Facebook has recently addressed an information disclosure vulnerability discovered by the security researcher Mohamed Baset that exposed page administrator.
According to Baset, the flaw is a “logical error” that he discovered after receiving an invitation to like a Facebook page on which he had liked a post.
“One day i liked one of the posts of a specific page but i didn’t liked or followed the page itself after a few days i got an email notification from facebook regarding an invitation to like the page that i did already liked one of its posts, I was amazed by the feature but i realized that this is a feature to target non-fans and i was wondering what could go wrong since this is a new feature ?” state the blog post published by the expert.
“From the investigations that i’m doing sometimes in the office of the fraud and phishing emails i’m always and blindly showing the “Original” of the message (that can be achieved by clicking on the little drop-down menu arrow beside the message reply button)”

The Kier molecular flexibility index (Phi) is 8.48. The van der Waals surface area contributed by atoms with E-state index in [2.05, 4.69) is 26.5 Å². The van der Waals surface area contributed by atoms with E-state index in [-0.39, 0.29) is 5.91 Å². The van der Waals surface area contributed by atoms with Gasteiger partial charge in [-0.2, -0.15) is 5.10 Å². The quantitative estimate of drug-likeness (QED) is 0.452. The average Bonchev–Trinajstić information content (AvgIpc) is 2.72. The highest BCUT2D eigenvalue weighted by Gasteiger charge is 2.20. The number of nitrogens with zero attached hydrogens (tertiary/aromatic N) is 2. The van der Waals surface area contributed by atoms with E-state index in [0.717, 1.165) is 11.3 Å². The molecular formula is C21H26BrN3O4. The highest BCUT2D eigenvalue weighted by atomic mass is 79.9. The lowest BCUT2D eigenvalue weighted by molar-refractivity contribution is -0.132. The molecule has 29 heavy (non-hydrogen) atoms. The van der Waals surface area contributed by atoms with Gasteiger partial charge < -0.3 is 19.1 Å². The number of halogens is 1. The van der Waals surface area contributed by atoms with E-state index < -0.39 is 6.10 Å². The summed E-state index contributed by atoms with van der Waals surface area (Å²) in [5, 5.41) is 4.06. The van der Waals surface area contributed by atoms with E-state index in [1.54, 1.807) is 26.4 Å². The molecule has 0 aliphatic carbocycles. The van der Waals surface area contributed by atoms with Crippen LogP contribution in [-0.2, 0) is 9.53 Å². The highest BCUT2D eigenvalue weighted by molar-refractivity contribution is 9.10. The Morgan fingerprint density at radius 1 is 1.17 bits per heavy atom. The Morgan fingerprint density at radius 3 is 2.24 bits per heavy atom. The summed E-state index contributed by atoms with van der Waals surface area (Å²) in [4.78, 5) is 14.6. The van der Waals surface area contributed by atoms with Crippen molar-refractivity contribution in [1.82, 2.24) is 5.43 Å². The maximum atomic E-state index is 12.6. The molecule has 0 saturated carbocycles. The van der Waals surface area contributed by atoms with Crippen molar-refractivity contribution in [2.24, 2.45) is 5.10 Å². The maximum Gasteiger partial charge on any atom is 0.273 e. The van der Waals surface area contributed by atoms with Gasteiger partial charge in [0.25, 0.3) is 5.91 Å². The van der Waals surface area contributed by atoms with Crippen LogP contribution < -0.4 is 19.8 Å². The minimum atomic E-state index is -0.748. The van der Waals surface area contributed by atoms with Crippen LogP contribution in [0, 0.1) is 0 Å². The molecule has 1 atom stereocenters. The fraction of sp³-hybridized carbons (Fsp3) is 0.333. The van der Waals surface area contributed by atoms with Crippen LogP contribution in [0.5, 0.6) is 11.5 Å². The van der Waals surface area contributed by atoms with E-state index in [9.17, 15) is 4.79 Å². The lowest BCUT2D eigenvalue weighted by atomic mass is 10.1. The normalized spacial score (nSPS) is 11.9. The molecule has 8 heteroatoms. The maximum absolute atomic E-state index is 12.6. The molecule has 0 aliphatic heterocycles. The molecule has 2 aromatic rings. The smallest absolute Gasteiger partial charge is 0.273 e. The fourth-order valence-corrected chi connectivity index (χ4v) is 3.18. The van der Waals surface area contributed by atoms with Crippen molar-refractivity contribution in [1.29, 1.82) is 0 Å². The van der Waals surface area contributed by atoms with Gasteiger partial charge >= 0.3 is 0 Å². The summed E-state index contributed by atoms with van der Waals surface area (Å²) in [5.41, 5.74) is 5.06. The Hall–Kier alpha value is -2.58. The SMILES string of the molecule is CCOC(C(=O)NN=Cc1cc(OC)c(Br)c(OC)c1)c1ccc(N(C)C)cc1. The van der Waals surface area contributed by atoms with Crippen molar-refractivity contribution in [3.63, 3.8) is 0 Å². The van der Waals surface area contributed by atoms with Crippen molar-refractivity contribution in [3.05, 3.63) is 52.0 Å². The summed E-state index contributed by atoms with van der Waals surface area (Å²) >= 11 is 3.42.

The researchers analyzed the source code of the email sent by the social network and discovered it includes the name of the administrator of the page and other info.
The researcher reported the issue to Facebook that acknowledged it and decided to award the expert $2,500 as part of its bug bounty program.
Facebook announced to have paid out more than $880,000 for 400 vulnerability reports submitted by hackers.
Many of you may consider that the issue is not so serious, but this isn’t true because under certain circumstance the data exposure could represent a threat to the users’ privacy
In the case of business or community pages, revealing the identities of the administrators could get them targeted by messages and comments.
“For many individual Facebook pages, the administrator and the page will share an identity, so putting the admin’s name in the page’s email isn’t really giving away much. But for business or community pages, which might have a number of co-administrators, you wouldn’t expect Facebook to reveal anything more than the name of the page itself, at least not without asking.” reads the blog post published by Sophos. “If nothing else, this protects individual employees from getting bombarded with comments and questions – whether they’re praises or rants – in place of the account itself.”
(Security Affairs – Facebook page administrator, hacking)